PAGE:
Alternate-day fasting: a beginner’s guide

Interest in intermittent fasting, or intentionally going without food and caloric beverages for a short period of time, has grown tremendously in the past few years. There are several different forms of intermittent fasting regimens, and a popular option is alternate-day fasting. 

This guide will provide an overview of alternate-day fasting and explore what the scientific literature says about how it affects weight loss, metabolic health, and cardiovascular blood markers. It’ll also address alternate-day fasting’s safety and provide some practical tips for fasting successfully.

Baked salmon steak with vegetables. eggs, nuts – Diet menu, Top view

What is alternate-day fasting?

Alternate-day fasting is exactly as its name implies: you alternate fasting days, when you restrict calorie intake, with feasting days when you eat whatever you want, in any amount.1

Fasting days can either be the strict version, when you don’t take in any calories at all, or the modified version, which allows you to consume just 25% of your energy needs, or about 500 calories. Most of the studies done on alternate-day fasting use the modified method, and this is the type I’ll refer to in this guide.2

On fasting days, food can be eaten all at once or as small meals throughout the day.3 Meals can be either high or low in fat, as long as they are less than 500 calories.4 You can make your food from scratch or buy packaged meals that have the calorie content already measured for you. Water, black coffee, unsweetened tea, and sugar-free gum are also allowed in most trials.

When doing a modified fast, foods high in protein and fiber will help you feel less hungry, and soups can fill you up without adding many calories.5

Here are some examples of healthy fasting-day meals that are less than 500 calories:

  • 3 to 6 hard-boiled eggs and up to 3 cups of vegetable soup
  • 1 to 2 cups of Greek yogurt with a tablespoon of nut butter and up to 1 cup of berries
  • Salad topped with 4 to 6 ounces (115 to 170 grams) of grilled fish, chicken, or steak

Although there are no rules on what to eat on a feast day — remember that alternate-day fasting is about when to eat, not what or how much — it is always important to choose high-quality foods with plenty of nutrients for overall health.

Health benefits of alternate-day fasting

Most research on alternate-day fasting in humans has focused on its role in helping weight loss, reducing the risk of metabolic diseases, and affecting cardiovascular indicators. Let’s explore each in detail.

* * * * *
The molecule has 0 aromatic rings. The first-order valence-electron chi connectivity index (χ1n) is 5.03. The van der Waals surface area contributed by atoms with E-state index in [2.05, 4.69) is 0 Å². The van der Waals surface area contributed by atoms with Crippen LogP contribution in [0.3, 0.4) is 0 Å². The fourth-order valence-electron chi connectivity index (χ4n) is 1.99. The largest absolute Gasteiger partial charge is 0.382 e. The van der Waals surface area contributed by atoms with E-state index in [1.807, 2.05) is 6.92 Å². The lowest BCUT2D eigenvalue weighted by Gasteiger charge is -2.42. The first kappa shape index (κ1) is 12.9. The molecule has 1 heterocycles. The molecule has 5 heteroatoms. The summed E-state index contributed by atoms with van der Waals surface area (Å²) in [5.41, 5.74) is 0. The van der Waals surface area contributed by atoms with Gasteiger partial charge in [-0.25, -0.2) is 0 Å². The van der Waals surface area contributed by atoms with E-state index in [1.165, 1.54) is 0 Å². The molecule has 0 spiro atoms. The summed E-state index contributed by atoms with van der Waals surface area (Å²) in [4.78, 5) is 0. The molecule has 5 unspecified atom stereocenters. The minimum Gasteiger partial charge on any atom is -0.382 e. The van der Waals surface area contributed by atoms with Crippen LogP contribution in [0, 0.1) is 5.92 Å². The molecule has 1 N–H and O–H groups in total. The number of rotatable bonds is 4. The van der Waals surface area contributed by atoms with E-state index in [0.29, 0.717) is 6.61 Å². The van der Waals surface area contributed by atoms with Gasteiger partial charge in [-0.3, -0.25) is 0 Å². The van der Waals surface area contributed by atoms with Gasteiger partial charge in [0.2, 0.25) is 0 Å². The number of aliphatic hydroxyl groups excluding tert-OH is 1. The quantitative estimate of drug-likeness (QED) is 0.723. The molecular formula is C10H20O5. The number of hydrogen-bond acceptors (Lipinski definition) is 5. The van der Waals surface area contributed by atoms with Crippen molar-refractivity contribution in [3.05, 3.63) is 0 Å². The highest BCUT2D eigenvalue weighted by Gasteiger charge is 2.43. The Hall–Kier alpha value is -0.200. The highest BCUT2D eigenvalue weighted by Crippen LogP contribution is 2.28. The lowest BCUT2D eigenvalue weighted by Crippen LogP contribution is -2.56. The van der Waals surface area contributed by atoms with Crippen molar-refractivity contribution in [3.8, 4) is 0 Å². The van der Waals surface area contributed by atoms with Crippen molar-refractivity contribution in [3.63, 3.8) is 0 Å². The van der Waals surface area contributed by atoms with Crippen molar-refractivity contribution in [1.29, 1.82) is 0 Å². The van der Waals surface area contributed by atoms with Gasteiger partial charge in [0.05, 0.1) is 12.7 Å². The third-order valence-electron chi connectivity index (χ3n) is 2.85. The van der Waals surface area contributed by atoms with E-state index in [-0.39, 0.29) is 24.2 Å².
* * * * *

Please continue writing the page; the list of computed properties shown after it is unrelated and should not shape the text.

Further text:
Weight loss

To lose weight, our bodies need to burn more energy than they take in. Often, the first thing people try when they want to lose weight is to cut back on how much they eat at most meals. This is known as caloric restriction.6

The problem with caloric restriction is that people find it hard to stick to because it requires reducing energy intake every day, which can stimulate hunger and cravings.7 In a world filled with around-the-clock availability of delicious, high-calorie foods, it is easy to see why people often fail when trying to diet by eating less every day, day after day.

The part of the weight loss conversation that gets left out is how to create a calorie deficit in a way that feels easier and is sustainable in the long term. Alternate-day fasting can do just that. The idea is that eating significantly less every other day will create enough of a calorie deficit over time to cause weight loss. Even better, you won’t have to eat foods you don’t like, buy expensive supplements, or weigh, track, and measure every bite of food you eat.

Studies report that alternate-day fasting causes moderate weight loss in a relatively short amount of time, resulting in 4% to 8% reductions in body weight in 6 to 12 weeks of alternate-day fasting and a high-carbohydrate diet.8

If you combine alternate-day fasting with a low-carbohydrate diet, even more weight may be lost.9 The rate of weight loss is often similar to what is seen in traditional caloric restriction. It’s significant because as little as a 5% weight reduction can greatly improve health outcomes.10

Furthermore, when research subjects undergoing alternate-day fasting engaged in endurance exercise, they lost more weight — up to twice as much — than alternate-day fasting or exercise alone.11

Losing weight is sometimes the easy part, while keeping the weight off for good can be much trickier. Researchers have tested how much weight is regained when people doing alternate-day fasting no longer receive food and nutritional counseling.

They found that when people were allowed a higher calorie intake on fasting days or fewer fasting days per week, participants experienced mild weight regain of 1% to 2%, which is close to that seen in traditional caloric restriction.12 The study authors noted that people may need to keep up a more rigorous alternate-day fasting protocol to maintain their weight loss.

Body composition is another important factor to consider when losing weight. Ideally, you want to lose body fat, not muscle or lean tissue. Lean tissue helps maintain your resting metabolic rate, meaning that you burn more energy, even at rest.

Research has shown dieters who are alternate-day fasting lose most of their weight as fat and lose just a few ounces of muscle.13 Furthermore, fat reduction occurs mainly in the belly area, where the dangerous internal fat surrounding our organs is most often stored.14 However, the same may not apply to healthy, lean individuals, as one study suggested they lose more lean tissue than fat.15

Metabolic health

Studies suggest that alternate-day fasting may have either minimal, or a slight beneficial effect on fasting glucose and hemoglobin A1c (HbA1c) levels.16 However, studies consistently report that alternate-day fasting reduces fasting insulin and HOMA-IR, a measure of insulin resistance, especially in people with the highest levels of insulin resistance.